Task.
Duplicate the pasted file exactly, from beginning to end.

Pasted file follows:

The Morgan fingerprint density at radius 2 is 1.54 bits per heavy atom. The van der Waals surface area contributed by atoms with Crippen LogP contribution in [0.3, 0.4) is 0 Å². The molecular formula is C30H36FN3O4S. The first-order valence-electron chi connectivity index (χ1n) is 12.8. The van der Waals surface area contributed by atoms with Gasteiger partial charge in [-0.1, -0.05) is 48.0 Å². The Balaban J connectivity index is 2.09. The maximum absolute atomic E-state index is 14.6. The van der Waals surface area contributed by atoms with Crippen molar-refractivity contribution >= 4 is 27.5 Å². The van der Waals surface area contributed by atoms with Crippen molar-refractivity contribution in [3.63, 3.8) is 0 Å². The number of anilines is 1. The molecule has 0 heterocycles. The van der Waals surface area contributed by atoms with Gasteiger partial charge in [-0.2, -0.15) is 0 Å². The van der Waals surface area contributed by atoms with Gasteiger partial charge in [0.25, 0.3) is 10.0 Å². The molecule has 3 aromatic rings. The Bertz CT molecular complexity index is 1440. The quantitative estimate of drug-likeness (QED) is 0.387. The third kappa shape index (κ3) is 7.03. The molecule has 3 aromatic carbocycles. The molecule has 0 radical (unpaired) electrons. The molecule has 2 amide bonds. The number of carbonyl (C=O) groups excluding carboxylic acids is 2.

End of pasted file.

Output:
The Morgan fingerprint density at radius 2 is 1.54 bits per heavy atom. The van der Waals surface area contributed by atoms with Crippen LogP contribution in [0.3, 0.4) is 0 Å². The molecular formula is C30H36FN3O4S. The first-order valence-electron chi connectivity index (χ1n) is 12.8. The van der Waals surface area contributed by atoms with Gasteiger partial charge in [-0.1, -0.05) is 48.0 Å². The Balaban J connectivity index is 2.09. The maximum absolute atomic E-state index is 14.6. The van der Waals surface area contributed by atoms with Crippen molar-refractivity contribution >= 4 is 27.5 Å². The van der Waals surface area contributed by atoms with Crippen molar-refractivity contribution in [3.63, 3.8) is 0 Å². The number of anilines is 1. The molecule has 0 heterocycles. The van der Waals surface area contributed by atoms with Gasteiger partial charge in [-0.2, -0.15) is 0 Å². The van der Waals surface area contributed by atoms with Gasteiger partial charge in [0.25, 0.3) is 10.0 Å². The molecule has 3 aromatic rings. The Bertz CT molecular complexity index is 1440. The quantitative estimate of drug-likeness (QED) is 0.387. The third kappa shape index (κ3) is 7.03. The molecule has 3 aromatic carbocycles. The molecule has 0 radical (unpaired) electrons. The molecule has 2 amide bonds. The number of carbonyl (C=O) groups excluding carboxylic acids is 2.